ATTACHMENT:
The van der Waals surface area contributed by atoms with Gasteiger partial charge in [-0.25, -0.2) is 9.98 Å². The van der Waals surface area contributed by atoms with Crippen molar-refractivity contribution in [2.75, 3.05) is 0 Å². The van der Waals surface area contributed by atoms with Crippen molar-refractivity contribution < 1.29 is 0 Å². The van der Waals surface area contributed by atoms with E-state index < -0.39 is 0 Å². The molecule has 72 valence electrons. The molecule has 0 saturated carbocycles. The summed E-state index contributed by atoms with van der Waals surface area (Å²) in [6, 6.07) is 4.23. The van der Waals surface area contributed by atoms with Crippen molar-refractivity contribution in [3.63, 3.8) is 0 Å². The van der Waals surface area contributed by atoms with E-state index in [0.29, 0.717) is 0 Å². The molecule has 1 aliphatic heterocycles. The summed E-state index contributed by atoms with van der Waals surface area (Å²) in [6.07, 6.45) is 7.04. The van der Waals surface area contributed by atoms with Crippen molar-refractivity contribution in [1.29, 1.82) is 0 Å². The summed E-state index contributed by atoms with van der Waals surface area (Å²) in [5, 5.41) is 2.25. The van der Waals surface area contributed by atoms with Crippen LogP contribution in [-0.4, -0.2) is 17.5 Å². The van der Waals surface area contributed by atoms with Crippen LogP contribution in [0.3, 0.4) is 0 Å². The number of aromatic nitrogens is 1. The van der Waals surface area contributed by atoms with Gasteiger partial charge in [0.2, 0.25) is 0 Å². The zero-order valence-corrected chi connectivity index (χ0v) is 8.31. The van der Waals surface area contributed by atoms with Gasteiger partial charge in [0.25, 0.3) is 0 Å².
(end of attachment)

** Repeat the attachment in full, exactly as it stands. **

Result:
The van der Waals surface area contributed by atoms with Gasteiger partial charge in [-0.25, -0.2) is 9.98 Å². The van der Waals surface area contributed by atoms with Crippen molar-refractivity contribution in [2.75, 3.05) is 0 Å². The van der Waals surface area contributed by atoms with Crippen molar-refractivity contribution < 1.29 is 0 Å². The van der Waals surface area contributed by atoms with E-state index < -0.39 is 0 Å². The molecule has 72 valence electrons. The molecule has 0 saturated carbocycles. The summed E-state index contributed by atoms with van der Waals surface area (Å²) in [6, 6.07) is 4.23. The van der Waals surface area contributed by atoms with Crippen molar-refractivity contribution in [3.63, 3.8) is 0 Å². The van der Waals surface area contributed by atoms with E-state index in [0.29, 0.717) is 0 Å². The molecule has 1 aliphatic heterocycles. The summed E-state index contributed by atoms with van der Waals surface area (Å²) in [6.07, 6.45) is 7.04. The van der Waals surface area contributed by atoms with Crippen molar-refractivity contribution in [1.29, 1.82) is 0 Å². The summed E-state index contributed by atoms with van der Waals surface area (Å²) in [5, 5.41) is 2.25. The van der Waals surface area contributed by atoms with Crippen LogP contribution in [-0.4, -0.2) is 17.5 Å². The van der Waals surface area contributed by atoms with Crippen LogP contribution in [0.3, 0.4) is 0 Å². The number of aromatic nitrogens is 1. The van der Waals surface area contributed by atoms with Gasteiger partial charge in [0.2, 0.25) is 0 Å². The zero-order valence-corrected chi connectivity index (χ0v) is 8.31. The van der Waals surface area contributed by atoms with Gasteiger partial charge in [0.25, 0.3) is 0 Å².